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October 10, 2020

Andy Lapthorne

Paris, France

Press Conference

D. ALCOTT/A. Lapthorne

6-2, 6-2

THE MODERATOR: Questions, please.

Q. What have you been working on leading into the final that got you off to a good start?

ANDY LAPTHORNE: Don't know. Just tried to go out and play aggressive. Probably going to be my last match for a while. I'm going to take a break from tennis for a bit, try to get my mind fixed.

I've been probably struggling now for nearly a year with things in the mind. Probably been a bit in denial as to what it actually is, what it was. Just try to tell myself to man up and go on with it.

A point now where it's becoming too difficult to do that. Had some nice messages from home. Some big conversations over the last few days because I've been at the breaking point. People know me, know how I've been over the last couple weeks, is not myself. It's just really tough.

It's one of those things, it's a strange feeling. If I knew how to deal with it, I would deal with it. Right now I'm in a place where I find it really difficult, like lots of people after lockdown. Yeah, just not really feeling myself, to be honest. Happy to get to the final, happy to get through that match. If I'm honest, it was really difficult to get out of bed this morning and put myself in a position I did today, which was going onto a big court under high pressure live on TV against probably the best player that's ever played in our division. With the way I was feeling mentally, it was very difficult.

Happy to get through it. I'll go home now and I'll go and speak to my guy that I speak to. We'll see where we are. Hope that I can be back rearing to go ready for Australia. But no guarantees right now, because I need to look after myself and I need to get right before I start coming out for these events again.

Q. Did you say you lost somebody during lockdown?

ANDY LAPTHORNE: No, no. Yeah, so my nan passed away during lockdown, which was really tough. Ever since then, it's just brought on feelings that are very difficult because you get on with your day, you speak to people, you carry on like you always do, but deep down you know something is not quite right.

At the moment it's affecting my performance. It's affecting my ability to be able to compete, which is something I pride myself on. It really is affecting tennis. It's bringing out emotions that I'm finding very difficult to deal with, very difficult to combat.

Yeah, it's just one of those things. I'm sure there are lots of people out there after everything that's happened this year that are finding it tough. I'm going into high-pressure situations not feeling right. It's just very tough. It's no excuses. He played the better tennis. I didn't play well enough to win.

For me now there needs to be a period of time, I don't know how long, where I need to go away. I need to be away from tennis. I need to go and fix myself. Then I need to see whether I can come back and be who I was and come back and be happy, come back and enjoy what I'm doing.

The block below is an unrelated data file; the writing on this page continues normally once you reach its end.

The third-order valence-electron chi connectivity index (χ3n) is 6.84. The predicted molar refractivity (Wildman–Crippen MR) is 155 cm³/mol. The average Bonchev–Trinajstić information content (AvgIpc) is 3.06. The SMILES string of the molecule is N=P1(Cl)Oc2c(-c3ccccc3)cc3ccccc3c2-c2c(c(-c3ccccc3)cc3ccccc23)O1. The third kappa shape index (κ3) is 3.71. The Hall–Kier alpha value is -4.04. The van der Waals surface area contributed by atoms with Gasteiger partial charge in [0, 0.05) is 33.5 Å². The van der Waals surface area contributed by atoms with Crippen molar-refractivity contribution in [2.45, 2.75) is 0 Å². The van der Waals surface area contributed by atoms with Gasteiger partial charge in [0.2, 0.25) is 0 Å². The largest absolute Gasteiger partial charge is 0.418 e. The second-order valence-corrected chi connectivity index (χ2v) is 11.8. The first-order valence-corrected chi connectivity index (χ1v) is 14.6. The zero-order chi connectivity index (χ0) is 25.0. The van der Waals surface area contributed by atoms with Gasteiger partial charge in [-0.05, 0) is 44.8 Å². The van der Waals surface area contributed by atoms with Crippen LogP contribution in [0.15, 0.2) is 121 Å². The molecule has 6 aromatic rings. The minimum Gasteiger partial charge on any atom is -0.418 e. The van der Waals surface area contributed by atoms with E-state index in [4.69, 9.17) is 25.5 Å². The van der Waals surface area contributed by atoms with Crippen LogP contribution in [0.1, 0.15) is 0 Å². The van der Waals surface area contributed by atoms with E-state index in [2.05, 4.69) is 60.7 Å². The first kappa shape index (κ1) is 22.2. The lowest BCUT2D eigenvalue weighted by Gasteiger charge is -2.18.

Right now, putting myself in high-pressure environments at Grand Slams is probably not the right thing for me to be doing right at this moment in time.

Q. You are said your nan died during lockdown. Was it an auntie of yours that passed away last year?

ANDY LAPTHORNE: Yeah, I've had around like Grand Slams over the last five, six years, I've had both my nans, both my aunties pass away and other family members have been ill, so it's been really difficult. It's never easy. I'm sure everyone goes through it.

I think maybe a combination of things, me not dealing with certain things, just carrying on, being the old, C'mon, man up, get on with it.

It's come to a head the last two weeks, I'll be honest with you. It's got to a point where I haven't competed. I haven't been able to play the way I'd like to play. I haven't been able to find the energy. I haven't been able to sleep. I haven't been able to do things I normally do.

My personality has changed over the last I'd say six months. I used to be able to have a laugh, be happy, be on it the way I usually would. Just really happy to get through the match because I probably didn't deserve, he was probably the better player.

Yeah, just one of them things where it's been a tough time. I probably been a bit in denial as to how I'm feeling, having dealt with certain stuff that I could have dealt with better. I need to go back and I need to speak to specialists, find myself again, then decide when is the right time to come out and be at these events.

This is elite level sport. No one's going to come and give you a hug here. Everyone wants to beat you. For someone that's really struggling deep down, being in these environments can be very difficult because at the end of the day the coaches are trying to get the best out of you. Their job is to push you to the limit. The opponents are trying to beat you. The press want to talk to you. The drug testers want to drug test you. There's no hiding place when you come to these events.

Yeah, time out of the limelight, time at home speaking to the right people, hopefully I'll be ready and rearing going for Australia. No guarantees right now. Don't know how long it's going to take me to get back feeling the way I want to feel, to be able to feel comfortable to come to these events.

Yeah, it's been a tough time. But we move on. I just wanted to let you guys know that if you don't see me on the courts, in tournaments, at the Masters, I'm going away to try and fix some things and hopefully be back stronger.

Q. Don't ever tell yourself to man up. It's not good.

ANDY LAPTHORNE: I will do, mate.

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